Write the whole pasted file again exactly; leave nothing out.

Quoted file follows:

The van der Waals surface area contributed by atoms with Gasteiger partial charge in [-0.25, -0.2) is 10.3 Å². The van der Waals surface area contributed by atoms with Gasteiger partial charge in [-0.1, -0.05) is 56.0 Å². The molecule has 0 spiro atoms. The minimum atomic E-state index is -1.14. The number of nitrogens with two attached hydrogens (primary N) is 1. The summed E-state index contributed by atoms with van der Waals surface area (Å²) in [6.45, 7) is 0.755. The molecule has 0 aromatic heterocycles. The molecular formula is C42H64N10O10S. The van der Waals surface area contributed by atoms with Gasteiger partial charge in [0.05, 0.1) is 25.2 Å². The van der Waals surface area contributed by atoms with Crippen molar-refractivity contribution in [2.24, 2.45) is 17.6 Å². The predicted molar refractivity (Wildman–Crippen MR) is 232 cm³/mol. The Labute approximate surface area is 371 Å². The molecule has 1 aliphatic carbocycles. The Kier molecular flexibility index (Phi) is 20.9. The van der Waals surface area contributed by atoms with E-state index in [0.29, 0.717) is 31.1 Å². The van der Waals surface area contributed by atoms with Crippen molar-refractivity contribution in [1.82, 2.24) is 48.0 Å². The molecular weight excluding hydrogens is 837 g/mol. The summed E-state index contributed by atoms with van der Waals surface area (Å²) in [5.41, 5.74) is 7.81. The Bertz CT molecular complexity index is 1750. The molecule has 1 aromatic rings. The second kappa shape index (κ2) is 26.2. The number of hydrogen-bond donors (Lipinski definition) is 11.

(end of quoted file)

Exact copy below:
The van der Waals surface area contributed by atoms with Gasteiger partial charge in [-0.25, -0.2) is 10.3 Å². The van der Waals surface area contributed by atoms with Gasteiger partial charge in [-0.1, -0.05) is 56.0 Å². The molecule has 0 spiro atoms. The minimum atomic E-state index is -1.14. The number of nitrogens with two attached hydrogens (primary N) is 1. The summed E-state index contributed by atoms with van der Waals surface area (Å²) in [6.45, 7) is 0.755. The molecule has 0 aromatic heterocycles. The molecular formula is C42H64N10O10S. The van der Waals surface area contributed by atoms with Gasteiger partial charge in [0.05, 0.1) is 25.2 Å². The van der Waals surface area contributed by atoms with Crippen molar-refractivity contribution in [2.24, 2.45) is 17.6 Å². The predicted molar refractivity (Wildman–Crippen MR) is 232 cm³/mol. The Labute approximate surface area is 371 Å². The molecule has 1 aliphatic carbocycles. The Kier molecular flexibility index (Phi) is 20.9. The van der Waals surface area contributed by atoms with E-state index in [0.29, 0.717) is 31.1 Å². The van der Waals surface area contributed by atoms with Crippen molar-refractivity contribution in [1.82, 2.24) is 48.0 Å². The molecular weight excluding hydrogens is 837 g/mol. The summed E-state index contributed by atoms with van der Waals surface area (Å²) in [5.41, 5.74) is 7.81. The Bertz CT molecular complexity index is 1750. The molecule has 1 aromatic rings. The second kappa shape index (κ2) is 26.2. The number of hydrogen-bond donors (Lipinski definition) is 11.